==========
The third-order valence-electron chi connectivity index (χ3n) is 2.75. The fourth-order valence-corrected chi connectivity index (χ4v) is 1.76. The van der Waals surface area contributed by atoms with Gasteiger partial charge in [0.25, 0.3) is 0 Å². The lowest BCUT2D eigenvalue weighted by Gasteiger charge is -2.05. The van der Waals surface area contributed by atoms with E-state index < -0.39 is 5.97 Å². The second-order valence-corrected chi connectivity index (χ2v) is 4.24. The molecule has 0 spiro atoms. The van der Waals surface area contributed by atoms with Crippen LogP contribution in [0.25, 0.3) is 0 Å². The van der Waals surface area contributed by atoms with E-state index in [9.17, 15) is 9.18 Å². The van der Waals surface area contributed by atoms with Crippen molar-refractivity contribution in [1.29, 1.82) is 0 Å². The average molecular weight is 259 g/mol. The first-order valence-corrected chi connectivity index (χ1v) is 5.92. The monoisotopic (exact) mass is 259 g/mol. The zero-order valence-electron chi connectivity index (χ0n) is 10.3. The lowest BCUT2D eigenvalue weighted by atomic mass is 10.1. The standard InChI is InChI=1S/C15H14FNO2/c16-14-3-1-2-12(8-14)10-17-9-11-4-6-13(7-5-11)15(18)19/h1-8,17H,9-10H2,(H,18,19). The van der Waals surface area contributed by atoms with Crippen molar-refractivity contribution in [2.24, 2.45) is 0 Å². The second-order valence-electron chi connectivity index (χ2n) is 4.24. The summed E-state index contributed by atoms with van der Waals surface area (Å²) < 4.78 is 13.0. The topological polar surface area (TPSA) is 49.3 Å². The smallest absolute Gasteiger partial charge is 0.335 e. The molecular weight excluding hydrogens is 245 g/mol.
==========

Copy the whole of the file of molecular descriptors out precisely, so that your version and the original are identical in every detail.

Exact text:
The third-order valence-electron chi connectivity index (χ3n) is 2.75. The fourth-order valence-corrected chi connectivity index (χ4v) is 1.76. The van der Waals surface area contributed by atoms with Gasteiger partial charge in [0.25, 0.3) is 0 Å². The lowest BCUT2D eigenvalue weighted by Gasteiger charge is -2.05. The van der Waals surface area contributed by atoms with E-state index < -0.39 is 5.97 Å². The second-order valence-corrected chi connectivity index (χ2v) is 4.24. The molecule has 0 spiro atoms. The van der Waals surface area contributed by atoms with Crippen LogP contribution in [0.25, 0.3) is 0 Å². The van der Waals surface area contributed by atoms with E-state index in [9.17, 15) is 9.18 Å². The van der Waals surface area contributed by atoms with Crippen molar-refractivity contribution in [1.29, 1.82) is 0 Å². The average molecular weight is 259 g/mol. The first-order valence-corrected chi connectivity index (χ1v) is 5.92. The monoisotopic (exact) mass is 259 g/mol. The zero-order valence-electron chi connectivity index (χ0n) is 10.3. The lowest BCUT2D eigenvalue weighted by atomic mass is 10.1. The standard InChI is InChI=1S/C15H14FNO2/c16-14-3-1-2-12(8-14)10-17-9-11-4-6-13(7-5-11)15(18)19/h1-8,17H,9-10H2,(H,18,19). The van der Waals surface area contributed by atoms with Crippen molar-refractivity contribution in [2.24, 2.45) is 0 Å². The second-order valence-electron chi connectivity index (χ2n) is 4.24. The summed E-state index contributed by atoms with van der Waals surface area (Å²) < 4.78 is 13.0. The topological polar surface area (TPSA) is 49.3 Å². The smallest absolute Gasteiger partial charge is 0.335 e. The molecular weight excluding hydrogens is 245 g/mol.